Tag Archives: technology

Speaking to… Eimear O’Carroll

“When you’re dealing with an investor who has no technical background, you still have to be able to explain your product so that they fully understand what they’re getting themselves into, whilst conveying the sense that you also know the technical details yourself. Which can be a fine line and a difficult balance.”

Eimear OCarrollThis is part of a series of interviews with science communicators about science communication. Today we are Speaking to… Eimear O’Carroll from Restored Hearing

Eimear O’Carroll is the co-founder of Restored Hearing, a start-up company that creates products to ease the suffering of those with tinnitus. I met Eimear at #ESOF2014, where she spoke on a panel called “Unconventional Science Innovators”. Her unconventional story was that she and a friend came up with their first product as part of a science fair whilst they were still in secondary school. After doing extremely well, they decided to start a company and sell their products. But this wasn’t quite as simple as it might have seemed. Starting a company needed a completely different mind-set to doing a science project, and it is something she is still (at the age of 23) trying to get her head around. Continue reading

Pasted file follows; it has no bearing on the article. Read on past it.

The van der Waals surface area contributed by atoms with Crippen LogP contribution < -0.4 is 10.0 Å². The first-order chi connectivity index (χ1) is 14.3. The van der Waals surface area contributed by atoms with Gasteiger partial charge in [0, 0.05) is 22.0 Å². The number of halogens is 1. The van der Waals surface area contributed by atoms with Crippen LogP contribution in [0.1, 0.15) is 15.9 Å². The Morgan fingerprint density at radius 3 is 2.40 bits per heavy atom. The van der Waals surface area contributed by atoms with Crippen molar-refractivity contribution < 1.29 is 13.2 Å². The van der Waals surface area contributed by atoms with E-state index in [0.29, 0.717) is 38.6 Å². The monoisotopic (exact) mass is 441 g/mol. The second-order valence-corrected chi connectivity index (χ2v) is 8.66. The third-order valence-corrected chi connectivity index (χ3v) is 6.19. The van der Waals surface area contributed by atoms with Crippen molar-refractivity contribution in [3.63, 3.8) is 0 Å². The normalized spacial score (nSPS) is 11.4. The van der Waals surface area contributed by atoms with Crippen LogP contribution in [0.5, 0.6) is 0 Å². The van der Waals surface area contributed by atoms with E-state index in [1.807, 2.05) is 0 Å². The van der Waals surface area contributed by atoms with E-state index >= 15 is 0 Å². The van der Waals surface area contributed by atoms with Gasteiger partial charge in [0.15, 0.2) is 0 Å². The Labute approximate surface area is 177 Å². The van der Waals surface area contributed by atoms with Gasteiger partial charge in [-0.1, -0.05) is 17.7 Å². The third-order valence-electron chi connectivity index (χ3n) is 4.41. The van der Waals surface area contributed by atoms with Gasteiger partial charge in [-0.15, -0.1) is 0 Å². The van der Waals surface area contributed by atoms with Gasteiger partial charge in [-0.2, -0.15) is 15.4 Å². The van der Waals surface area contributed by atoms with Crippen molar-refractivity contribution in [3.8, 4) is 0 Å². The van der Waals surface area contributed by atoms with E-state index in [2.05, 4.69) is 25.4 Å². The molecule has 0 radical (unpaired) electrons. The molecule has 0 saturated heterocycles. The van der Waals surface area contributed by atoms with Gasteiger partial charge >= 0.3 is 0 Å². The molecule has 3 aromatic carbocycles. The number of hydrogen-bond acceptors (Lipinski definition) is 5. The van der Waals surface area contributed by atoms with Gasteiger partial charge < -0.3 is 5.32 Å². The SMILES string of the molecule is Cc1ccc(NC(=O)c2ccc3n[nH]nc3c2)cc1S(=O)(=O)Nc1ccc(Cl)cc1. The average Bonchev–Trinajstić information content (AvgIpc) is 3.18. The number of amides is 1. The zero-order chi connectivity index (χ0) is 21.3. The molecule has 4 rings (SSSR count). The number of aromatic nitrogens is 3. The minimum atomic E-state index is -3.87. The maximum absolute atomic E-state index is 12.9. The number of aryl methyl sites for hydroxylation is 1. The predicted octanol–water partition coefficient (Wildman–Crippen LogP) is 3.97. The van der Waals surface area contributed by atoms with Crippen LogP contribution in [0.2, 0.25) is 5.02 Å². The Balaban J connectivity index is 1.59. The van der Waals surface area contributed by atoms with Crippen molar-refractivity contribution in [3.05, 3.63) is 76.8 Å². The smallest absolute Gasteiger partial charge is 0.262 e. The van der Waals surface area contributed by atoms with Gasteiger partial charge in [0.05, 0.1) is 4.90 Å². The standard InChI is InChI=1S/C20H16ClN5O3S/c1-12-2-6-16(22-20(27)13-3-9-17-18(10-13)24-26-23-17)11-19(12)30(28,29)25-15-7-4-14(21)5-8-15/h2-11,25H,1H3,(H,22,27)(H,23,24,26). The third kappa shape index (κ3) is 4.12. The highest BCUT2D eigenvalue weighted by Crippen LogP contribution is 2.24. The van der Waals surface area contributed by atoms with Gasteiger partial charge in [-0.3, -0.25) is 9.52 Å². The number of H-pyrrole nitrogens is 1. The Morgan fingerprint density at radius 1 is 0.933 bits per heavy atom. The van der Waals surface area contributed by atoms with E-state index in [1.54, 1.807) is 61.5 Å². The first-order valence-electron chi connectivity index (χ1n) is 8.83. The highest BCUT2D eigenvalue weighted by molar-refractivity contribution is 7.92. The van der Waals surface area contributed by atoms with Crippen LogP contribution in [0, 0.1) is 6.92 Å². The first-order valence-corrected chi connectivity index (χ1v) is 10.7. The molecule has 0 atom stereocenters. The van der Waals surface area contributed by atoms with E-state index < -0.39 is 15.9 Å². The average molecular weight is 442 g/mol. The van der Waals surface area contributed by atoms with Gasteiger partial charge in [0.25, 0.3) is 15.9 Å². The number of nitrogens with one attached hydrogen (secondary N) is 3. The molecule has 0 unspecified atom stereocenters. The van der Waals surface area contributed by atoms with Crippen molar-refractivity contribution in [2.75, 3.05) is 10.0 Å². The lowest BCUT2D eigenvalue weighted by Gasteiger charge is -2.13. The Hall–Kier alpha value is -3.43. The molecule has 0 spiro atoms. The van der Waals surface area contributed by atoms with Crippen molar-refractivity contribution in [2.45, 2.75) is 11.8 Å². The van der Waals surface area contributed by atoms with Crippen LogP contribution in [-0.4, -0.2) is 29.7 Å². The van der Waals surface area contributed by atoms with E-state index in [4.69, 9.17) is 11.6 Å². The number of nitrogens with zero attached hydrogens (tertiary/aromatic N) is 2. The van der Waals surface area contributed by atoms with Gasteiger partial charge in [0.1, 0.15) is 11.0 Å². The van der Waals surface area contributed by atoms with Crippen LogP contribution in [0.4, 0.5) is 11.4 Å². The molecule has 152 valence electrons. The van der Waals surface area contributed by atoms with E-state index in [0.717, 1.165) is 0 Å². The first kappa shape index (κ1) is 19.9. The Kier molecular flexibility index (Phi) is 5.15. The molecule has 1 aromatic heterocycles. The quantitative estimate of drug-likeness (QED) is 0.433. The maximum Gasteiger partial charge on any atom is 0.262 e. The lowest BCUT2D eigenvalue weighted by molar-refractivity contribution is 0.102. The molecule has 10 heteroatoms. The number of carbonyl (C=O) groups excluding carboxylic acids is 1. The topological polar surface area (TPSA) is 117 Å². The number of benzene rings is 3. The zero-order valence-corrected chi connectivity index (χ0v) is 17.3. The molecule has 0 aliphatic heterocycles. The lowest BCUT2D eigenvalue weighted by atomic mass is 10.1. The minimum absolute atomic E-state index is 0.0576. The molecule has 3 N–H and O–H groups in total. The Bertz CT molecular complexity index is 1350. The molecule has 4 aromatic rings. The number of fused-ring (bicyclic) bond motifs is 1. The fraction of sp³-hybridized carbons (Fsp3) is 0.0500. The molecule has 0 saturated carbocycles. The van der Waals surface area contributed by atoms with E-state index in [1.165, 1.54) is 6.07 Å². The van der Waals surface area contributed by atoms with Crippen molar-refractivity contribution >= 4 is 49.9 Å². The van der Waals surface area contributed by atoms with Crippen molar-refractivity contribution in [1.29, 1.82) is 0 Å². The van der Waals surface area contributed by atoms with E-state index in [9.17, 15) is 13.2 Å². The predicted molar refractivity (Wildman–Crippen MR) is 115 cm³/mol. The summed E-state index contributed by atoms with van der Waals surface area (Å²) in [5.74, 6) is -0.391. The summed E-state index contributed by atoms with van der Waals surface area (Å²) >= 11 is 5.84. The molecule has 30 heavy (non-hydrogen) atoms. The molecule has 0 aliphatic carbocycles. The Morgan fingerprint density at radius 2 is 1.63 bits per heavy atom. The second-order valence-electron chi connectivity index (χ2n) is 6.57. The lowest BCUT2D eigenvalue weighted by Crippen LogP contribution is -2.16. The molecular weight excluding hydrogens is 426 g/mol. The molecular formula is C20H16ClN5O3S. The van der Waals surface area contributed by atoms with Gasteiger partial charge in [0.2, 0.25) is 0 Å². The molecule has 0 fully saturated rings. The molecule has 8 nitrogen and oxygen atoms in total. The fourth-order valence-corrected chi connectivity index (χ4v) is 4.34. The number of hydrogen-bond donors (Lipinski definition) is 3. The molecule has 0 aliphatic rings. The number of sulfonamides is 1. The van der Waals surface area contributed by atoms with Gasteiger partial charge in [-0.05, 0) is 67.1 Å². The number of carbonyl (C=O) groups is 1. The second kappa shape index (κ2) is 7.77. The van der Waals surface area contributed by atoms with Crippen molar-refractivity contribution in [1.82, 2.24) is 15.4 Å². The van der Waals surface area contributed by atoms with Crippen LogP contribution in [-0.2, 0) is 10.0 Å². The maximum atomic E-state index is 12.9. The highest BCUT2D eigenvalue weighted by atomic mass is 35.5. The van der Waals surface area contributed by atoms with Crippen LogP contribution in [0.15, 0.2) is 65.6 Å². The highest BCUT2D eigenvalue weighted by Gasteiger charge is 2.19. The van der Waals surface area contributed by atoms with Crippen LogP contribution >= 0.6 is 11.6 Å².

Speaking to… Jeff Howe

“The new paradigm is shiftyness. And that’s our premise. Not only will things not stop changing. But the rate of change is only going to increase.”

Jeff Howe
Image credit: Daniella Zalcman

This is part of a series of interviews with science communicators about science communication. Today we are Speaking to… Jeff Howe

Jeff Howe, the man who co-coined the term “crowdsourcing” has had many adventures in science communication in his time. I managed to speak to him at the Citizen Cyberscience Summit in London yesterday, and in this interview we explore how he coined the term crowdsourcing, some of his multimedia teaching methods and his new book.

Jeff first used the word Crowdsourcing in a 2006 article in Wired: The rise of crowdsourcing. It was all about the disruptive elements, as well as promise of sourcing out to the crowd. His focus was on the democratisation of crafts that are usually the premise of professionals. Continue reading